Brussels, 12/11/2013. An interesting LIBE committee hearing at the European Parliament yesterday, on Armistice Day. US Congressman Jim Sensenbrenner told MEPs that any abuses by the NSA had been carried out outside congressional authority, adding that, “I hope that we have learned our lesson and that oversight will be a lot more vigorous.”
In the past few years, he said, the NSA “has ignored, distorted and misconstrued all the protections that we passed into law in the Patriot Act.” The NSA has abused its trust, he said, adding that there has been so much secrecy that, “even if the NSA promised reforms, we would be unable to verify them.”
Mr Sensenbrenner is one of two Congressional sponsors of the US Freedom Act, a draft bill which if passed could end the NSA’s present freedom to collect and retain bulk data on individuals and businesses around the world. The bill targets Section 215, which provides the legal underpinning for the bulk collection and blanket retention of data. It currently has over 100 supporters in both Houses, he said, from organisations as far apart as the NRA, the NY Times and the LA Times.
The committee also questioned representatives from the Swedish and Dutch constitutional and oversight committees. Mr A H van Delden, Chairman of the Dutch Independent Review Committee on the Intelligence and Security Services (CTIVD), pointed out that although the Netherlands is awaiting a new report that should recommend strengthening his oversight role, the committee has just six full-time and three part-time researchers to carry out its work.
Asked by MEP Jan Philipp Albrecht (Greens/EFA, DE) if he had seen the Snowden documents, van Delden replied that he had seen the documents, but [at the time of the revelations] didn’t know what was in them.
Commercial communications encrypted? Or not?
The committee’s quizzing of senior representatives from Microsoft, Google and Facebook unearthed some interesting detail (Yahoo and Amazon declined the committee’s invitation, while Apple representatives were interviewed in Washington). All three insisted strenuously that they did not provide US government agencies with automatic access, whether open or by the back door, to their customers’ data.
However the question of encrypted communications drew differing responses. Niklas Lundblad, Google’s Director of Public Policy and Government Relations, claimed his company had offered its customers encrypted email communications since 2010 [meaning that they make use of the SSL protocol between user devices and the Google server], and encrypted web pages [meaning that they offer the https web address prefix] since 2011.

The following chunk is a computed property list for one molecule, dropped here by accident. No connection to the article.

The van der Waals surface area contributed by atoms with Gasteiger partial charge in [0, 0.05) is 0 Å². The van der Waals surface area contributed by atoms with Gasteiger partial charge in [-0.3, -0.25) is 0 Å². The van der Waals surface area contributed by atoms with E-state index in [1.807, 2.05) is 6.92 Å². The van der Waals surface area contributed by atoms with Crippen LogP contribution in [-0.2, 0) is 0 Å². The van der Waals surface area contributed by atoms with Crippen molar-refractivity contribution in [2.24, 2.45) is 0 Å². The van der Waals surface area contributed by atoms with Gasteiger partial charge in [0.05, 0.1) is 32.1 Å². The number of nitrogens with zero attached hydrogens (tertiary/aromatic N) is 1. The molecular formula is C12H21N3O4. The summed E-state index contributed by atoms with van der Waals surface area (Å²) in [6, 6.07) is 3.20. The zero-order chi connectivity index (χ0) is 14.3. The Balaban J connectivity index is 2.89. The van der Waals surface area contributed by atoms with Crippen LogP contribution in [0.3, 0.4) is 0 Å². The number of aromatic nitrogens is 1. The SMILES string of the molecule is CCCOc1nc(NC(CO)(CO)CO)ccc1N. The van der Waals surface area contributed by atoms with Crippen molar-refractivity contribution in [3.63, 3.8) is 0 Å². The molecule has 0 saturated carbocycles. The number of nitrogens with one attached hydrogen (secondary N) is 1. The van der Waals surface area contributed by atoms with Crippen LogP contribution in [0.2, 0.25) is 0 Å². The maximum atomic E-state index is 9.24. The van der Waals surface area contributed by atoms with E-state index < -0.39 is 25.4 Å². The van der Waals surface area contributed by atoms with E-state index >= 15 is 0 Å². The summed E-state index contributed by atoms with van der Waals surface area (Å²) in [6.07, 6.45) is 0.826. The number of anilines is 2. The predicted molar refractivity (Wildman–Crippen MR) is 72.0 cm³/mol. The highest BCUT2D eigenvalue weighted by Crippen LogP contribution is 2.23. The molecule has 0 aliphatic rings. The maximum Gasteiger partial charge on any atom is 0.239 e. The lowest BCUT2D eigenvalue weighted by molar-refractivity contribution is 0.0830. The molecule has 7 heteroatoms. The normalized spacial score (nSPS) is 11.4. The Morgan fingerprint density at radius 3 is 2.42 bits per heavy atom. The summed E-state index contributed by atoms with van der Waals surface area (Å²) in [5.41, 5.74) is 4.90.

The three companies were rather more chary on the issue of privacy, or whether they encrypted communications links between servers. For Microsoft, Dorothee Belz, VP Legal and Corporate Affairs Microsoft EMEA, replied that server to server transportation is currently not encrypted, while Google’s Niklas Lundblad responded that the company is currently working on encrypting all such connections, an ongoing process.
Belz also claimed that Open Source encryption is no more secure than proprietary forms, and if anything is less secure than the proprietary alternative. However she admitted that the company’s software has vulnerabilities, like all software, she said.
Facebook’s Richard Allan, Director EMEA Public Policy, did not answer the question. Asked directly afterwards however, he said that server to server encryption was something the company would have to look at, given the new environment of public disquiet. Most companies have a mix of encrypted and unencrypted connections between servers, he explained, depending on the assessed level of risk to those links.
At one point the three representatives faced a stinging rebuke from the Committee’s chair, MEP Sophie in’t Veld, when she pointed out that under EU law they are expected to answer probing questions honestly. Microsoft’s Dorothee Belz responded that she should not be blamed for not following the rules, “I don’t think that we are not following the rules today,” she said, emphasising that they are observing the US rules. Google’s Lundblad answered that his company actually has a history of pushing back against [US] government requests for data, although he offered no statistics to support this view.